MARINO: I miss REAPER. I felt like I’ve been on several shows where [playing a character where the role grew much larger than originally intended] has happened, where I’ve been lucky enough to be part of it. I was on VERONICA MARS, where they kept bringing me back and I think they actually had plans to make my sleazy detective character become mayor of the town or something like that the next season, and the show got canceled. It was kind of a bummer. And then just also [it was sad to no longer be] working with those people. REAPER was the same way. I did a couple of episodes, and then they kept bringing me back on and it became a bigger and bigger part, or more significant in what the main storyline was, and so I was hoping that [had the show continued] I would get back to my lover and meet him in Heaven and I was hoping they would do it, because they were kind of heading towards that.

AX: Did you have any trepidation about working with a baby?

MARINO: Only when I was in my demon outfit, because they extended my fingers by like two-and-a-half, three inches and I didn’t want to hurt the baby, nor did I want to yell in front of the baby. Holding the baby in six-inch high heels that looked like horse hooves was also something that I was a little worried about, but we were very careful with the baby and made sure that the baby was safe.

AX: And did you wind up on PARTY DOWN partly as a result of having worked with Rob Thomas on VERONICA MARS, as he created both of those shows?

MARINO: Yes. I think what’s been nice is, throughout my career, I’ve [had] the luck and the blessing of working with really creative, funny people who seem to like what I do on some level, so I sometimes get asked back to do other things, and so that’s how it worked with PARTY DOWN. They were shooting this pilot just to kind of shoot it to shop it around, and I had worked with them on VERONICA MARS, so they thought that I would be a nice match for that, so it was great.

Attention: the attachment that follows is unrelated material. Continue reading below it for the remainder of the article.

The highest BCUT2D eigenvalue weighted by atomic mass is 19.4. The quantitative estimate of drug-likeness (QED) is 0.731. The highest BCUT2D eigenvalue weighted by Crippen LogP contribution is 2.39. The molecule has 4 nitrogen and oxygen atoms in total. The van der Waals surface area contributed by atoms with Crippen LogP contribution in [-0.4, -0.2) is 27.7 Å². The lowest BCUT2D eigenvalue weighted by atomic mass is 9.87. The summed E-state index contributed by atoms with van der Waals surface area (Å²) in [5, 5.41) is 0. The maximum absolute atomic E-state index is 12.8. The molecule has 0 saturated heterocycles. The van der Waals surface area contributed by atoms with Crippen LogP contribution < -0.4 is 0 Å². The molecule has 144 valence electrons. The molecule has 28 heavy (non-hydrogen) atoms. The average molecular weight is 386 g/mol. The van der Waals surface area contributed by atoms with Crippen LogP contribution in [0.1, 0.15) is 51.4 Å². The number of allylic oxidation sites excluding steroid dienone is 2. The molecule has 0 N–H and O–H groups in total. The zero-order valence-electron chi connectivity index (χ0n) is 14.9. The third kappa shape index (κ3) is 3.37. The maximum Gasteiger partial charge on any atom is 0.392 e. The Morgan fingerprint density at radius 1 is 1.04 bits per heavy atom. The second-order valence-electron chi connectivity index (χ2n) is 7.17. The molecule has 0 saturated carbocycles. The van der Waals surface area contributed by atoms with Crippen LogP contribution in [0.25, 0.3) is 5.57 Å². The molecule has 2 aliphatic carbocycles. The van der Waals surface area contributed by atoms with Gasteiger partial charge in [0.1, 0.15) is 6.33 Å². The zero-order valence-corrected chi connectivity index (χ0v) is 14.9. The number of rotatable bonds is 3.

AX: Do all these shows have their own cult followings?

MARINO: I think so, yeah. It’s interesting, because [when] I came back from New Orleans, somebody came up to me about REAPER, and I haven’t heard that in a while. I’ve been hearing a lot about CHILDREN’S HOSPITAL lately, or PARTY DOWN seems to be a cult favorite. VERONICA MARS as well. So everybody has their favorite shows that they like, and the fact that I’ve had the luck of being on them and people remember me is such a nice thing. I’m very grateful and moved by it. It’s so nice when somebody comes up and says, “Hey, I like the work you did,” because I’m doing it because I love it and I think it’s funny and fun and there are so many jobs that you get that are just work and even the four shows that we’re talking about right now, they were all special in their own way, so when somebody comes up and says something nice, it’s a treat.

AX: Do you have any other projects coming up that we should know about?

MARINO: Yes. David Wain and myself just wrote and produced and he’s directing and I’m in a movie for Universal, with Paul Rudd and Jennifer Aniston starring in it, and Malin [Akerman, who is also in CHILDREN’S HOSPITAL] is in it. It’s called WANDERLUST and it’s coming out in October. This will be my fourth [produced script]. I co-wrote ROLE MODELS with David Wain, and David directed it, and I had a small part in that, and then we did an independent movie called THE TEN, which was an omnibus movie with a bunch of vignettes, ten short stories loosely based on the Ten Commandments. It was ridiculous and sort of the vibe and tone of this type of show, super-absurd, super-dark, and then I did a more personal movie, it was my first movie out, called DIGGERS, about clam diggers on the South Shore of Long Island. Mark Cuban produced that and Paul Rudd’s in it and Sarah Paulson and Maura Tierney and Ron Eldard and Josh Hamilton and myself and Lauren Ambrose, who’s also in WANDERLUST.

AX: Do you have a preference between writing and acting, or do you want to keep doing both?

MARINO: I love writing, I love acting and I’ve been directing, which has been nice – I directed the series finale of PARTY DOWN – it turned out to be the series finale of PARTY DOWN. I love doing it all. Again, they all have their special thing, and so it’s nice to be able to do them.

Click on link for: CHILDREN’S HOSPITAL – Season 3 premiere review

Click on link for: CHILDREN’S HOSPITAL – Season 3 review – “Ward 8”

Click on link for: Interview with CHILDREN’S HOSPITAL star Rob Coddry

Click on link for: AX’s  Exclusive Interview with CHILDREN’S HOSPITAL star Ken Marino